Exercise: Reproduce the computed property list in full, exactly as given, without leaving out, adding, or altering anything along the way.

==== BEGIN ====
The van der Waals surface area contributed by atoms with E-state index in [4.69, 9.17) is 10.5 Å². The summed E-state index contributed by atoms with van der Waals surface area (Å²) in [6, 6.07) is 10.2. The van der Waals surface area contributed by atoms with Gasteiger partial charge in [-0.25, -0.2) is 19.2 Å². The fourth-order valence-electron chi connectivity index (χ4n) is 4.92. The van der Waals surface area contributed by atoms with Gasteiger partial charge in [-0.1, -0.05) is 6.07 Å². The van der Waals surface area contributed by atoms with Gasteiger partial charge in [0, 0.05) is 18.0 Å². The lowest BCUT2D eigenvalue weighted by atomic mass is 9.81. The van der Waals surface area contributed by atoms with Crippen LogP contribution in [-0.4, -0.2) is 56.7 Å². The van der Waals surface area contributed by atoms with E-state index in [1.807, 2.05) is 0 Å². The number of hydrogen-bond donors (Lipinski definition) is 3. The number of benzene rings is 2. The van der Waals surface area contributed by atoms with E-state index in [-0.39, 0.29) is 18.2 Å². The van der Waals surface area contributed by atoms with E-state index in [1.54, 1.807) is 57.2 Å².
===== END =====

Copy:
The van der Waals surface area contributed by atoms with E-state index in [4.69, 9.17) is 10.5 Å². The summed E-state index contributed by atoms with van der Waals surface area (Å²) in [6, 6.07) is 10.2. The van der Waals surface area contributed by atoms with Gasteiger partial charge in [-0.25, -0.2) is 19.2 Å². The fourth-order valence-electron chi connectivity index (χ4n) is 4.92. The van der Waals surface area contributed by atoms with Gasteiger partial charge in [-0.1, -0.05) is 6.07 Å². The van der Waals surface area contributed by atoms with Gasteiger partial charge in [0, 0.05) is 18.0 Å². The lowest BCUT2D eigenvalue weighted by atomic mass is 9.81. The van der Waals surface area contributed by atoms with Crippen LogP contribution in [-0.4, -0.2) is 56.7 Å². The van der Waals surface area contributed by atoms with E-state index in [1.807, 2.05) is 0 Å². The number of hydrogen-bond donors (Lipinski definition) is 3. The number of benzene rings is 2. The van der Waals surface area contributed by atoms with E-state index in [-0.39, 0.29) is 18.2 Å². The van der Waals surface area contributed by atoms with E-state index in [1.54, 1.807) is 57.2 Å².